An’ here I sit so patiently
Waiting to find out what price
You have to pay to get out of
Going through all these things twice.

–Bob Dylan, ‘Memphis Blues Again’ (1965)

On Not Waiting for Superman

Michael Meade, mythologist and storyteller, says there are three layers of human interaction:

“If the First Layer of human interaction is the common ground of manners, kind speech, polite greeting, and working agreements; if the Third Layer is the area of deeply shared humanity, the universal brotherhood and sisterhood of all people, of the underlying, fundamental oneness of human love, justice, and peaceful coexistence; then the Second Layer is the territory of anger, hatred, wrath, rage, outrage, jealousy, envy, contempt, disgust, and acrimony. It is the Via Negative, the field of Conflict, the plain of Discord, the hills of Turmoil. And, the Second Layer always exists between the First Layer and the Third.”

You can find this quotation and a more complete explanation in Meade’s poetry anthology, co-edited with Robert Bly and James Hillman, The Rag and Bone Shop of the Heart.

I use this model in my leadership work frequently because it so ably defines the quest, common to human communities, to reach the Third Layer. As important, it does so in a way that ennobles the Second Layer — that painful passage through the darkness of genuine conflict and negative emotions. Meade’s work suggests that conflict is inevitable if we want to really experience and act on the deeper human universals, the rich values worthy of guiding relationships, from one-on-one partnerships to a whole society. His model shatters the illusion that somehow we reach the ground of a better world without experiencing the worst of it, without an exhausting struggle, maybe even a vicious fight with each other over the nature of reality. He reminds us that the struggle is worthwhile because it reveals the cornerstones of what it means to be human.

The struggle is what we do, it’s what we have to do, and all the First Layer pretending in the world will not let us escape from the demand to discover again the absolutes we are meant to share. The Second Layer is unquestionably torturous: chock full of our insecurities and illusions, inhabited by scapegoats and causes for blame, loaded with power struggles and wars in which all sides are “right” and “good” within the limits of their thinking it is so. The Second Layer is a tightly knotted cloth of threats to our status, our sense of certainty, our autonomy, our desired relationships, and sense of fairness, to use David Rock’s SCARF model to describe what is at stake: our familiar and most preferred identities.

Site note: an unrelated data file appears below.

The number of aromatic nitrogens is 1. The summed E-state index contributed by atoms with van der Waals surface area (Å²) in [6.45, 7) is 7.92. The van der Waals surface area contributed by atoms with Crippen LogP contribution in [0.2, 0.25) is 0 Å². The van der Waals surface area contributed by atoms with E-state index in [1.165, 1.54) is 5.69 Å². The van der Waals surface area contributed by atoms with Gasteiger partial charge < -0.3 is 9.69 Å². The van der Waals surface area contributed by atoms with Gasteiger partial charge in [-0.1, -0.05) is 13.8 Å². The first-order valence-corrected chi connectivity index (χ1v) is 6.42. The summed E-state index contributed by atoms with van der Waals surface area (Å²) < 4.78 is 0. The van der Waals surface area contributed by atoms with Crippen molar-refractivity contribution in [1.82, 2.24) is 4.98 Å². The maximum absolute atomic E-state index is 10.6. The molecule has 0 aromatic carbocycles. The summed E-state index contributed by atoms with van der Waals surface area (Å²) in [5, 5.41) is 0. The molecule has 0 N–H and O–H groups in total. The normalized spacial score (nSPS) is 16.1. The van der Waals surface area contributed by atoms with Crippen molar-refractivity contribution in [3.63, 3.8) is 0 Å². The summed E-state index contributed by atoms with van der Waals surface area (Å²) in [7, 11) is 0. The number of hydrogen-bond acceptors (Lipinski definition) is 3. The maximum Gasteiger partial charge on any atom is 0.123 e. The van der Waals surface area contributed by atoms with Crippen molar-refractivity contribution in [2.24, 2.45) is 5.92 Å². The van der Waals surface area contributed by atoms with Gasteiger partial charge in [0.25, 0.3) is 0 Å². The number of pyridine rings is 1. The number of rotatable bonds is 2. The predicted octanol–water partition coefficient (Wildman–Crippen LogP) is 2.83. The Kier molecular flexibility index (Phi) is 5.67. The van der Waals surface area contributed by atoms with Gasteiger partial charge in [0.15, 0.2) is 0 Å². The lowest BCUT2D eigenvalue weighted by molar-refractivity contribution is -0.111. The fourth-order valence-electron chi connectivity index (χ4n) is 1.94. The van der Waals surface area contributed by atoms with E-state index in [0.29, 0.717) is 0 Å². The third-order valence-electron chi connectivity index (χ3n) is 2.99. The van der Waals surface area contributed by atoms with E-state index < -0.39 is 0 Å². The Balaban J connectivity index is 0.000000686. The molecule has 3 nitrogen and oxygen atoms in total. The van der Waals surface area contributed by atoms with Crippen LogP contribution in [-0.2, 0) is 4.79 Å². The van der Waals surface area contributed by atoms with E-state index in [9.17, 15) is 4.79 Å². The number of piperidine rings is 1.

Snow and Trees

Further, Meade points out that just because we’ve touched the universals before does not mean we can easily find them again. We must go through the Second Layer repeatedly. He writes,

“Here’s the bad news: The Third Layer is constantly moving its location; it’s not to be found today where it was yesterday. We can go through the motions, exactly repeating everything that previously got us to the state of peace, love, bliss; and we get nowhere. We return to places where we fell deep into love and find the view obscured by a new factory; the romantic restaurant has been replaced by a fast-food joint. We bow in all directions, say the prayers just as before, but there’s no sense or sight of god; we come up empty. The Third Layer is mysterious, unpredictable, leaves no forwarding address.”

It’s clear our current political strife is part of a Second Layer phenomenon and we can legitimately ask: is it really 1984, as many would claim? Well, in some way it surely must be — the metaphor is too apt. We are directly experiencing that “never ending fight” about just what we mean by “truth, justice, and the American Way.” In using the catch phrase of a superhero — one who stands for good — I in no way want to diminish where we are in the real struggle, nor am I tacitly encouraging a slide into any passive form of fantasy and moral relativism.

To the contrary, it is clear we have a long fight on our hands and in the most public way possible. We will have to collectively find our way through the darkness, the anger and broken illusions, right back to discerning whether truth exists anymore among the biases and the lies, and if so why truth is so vital anyway. We have to find out what justice means — again and from the core — and learn new ways to defend its value. And we’ll have to find out if there is something, anything, especially important about this “American Way.” We urgently must rediscover that, before we help burn down the world in the name of giving evil a chance. This is our “superhero” work, isn’t it?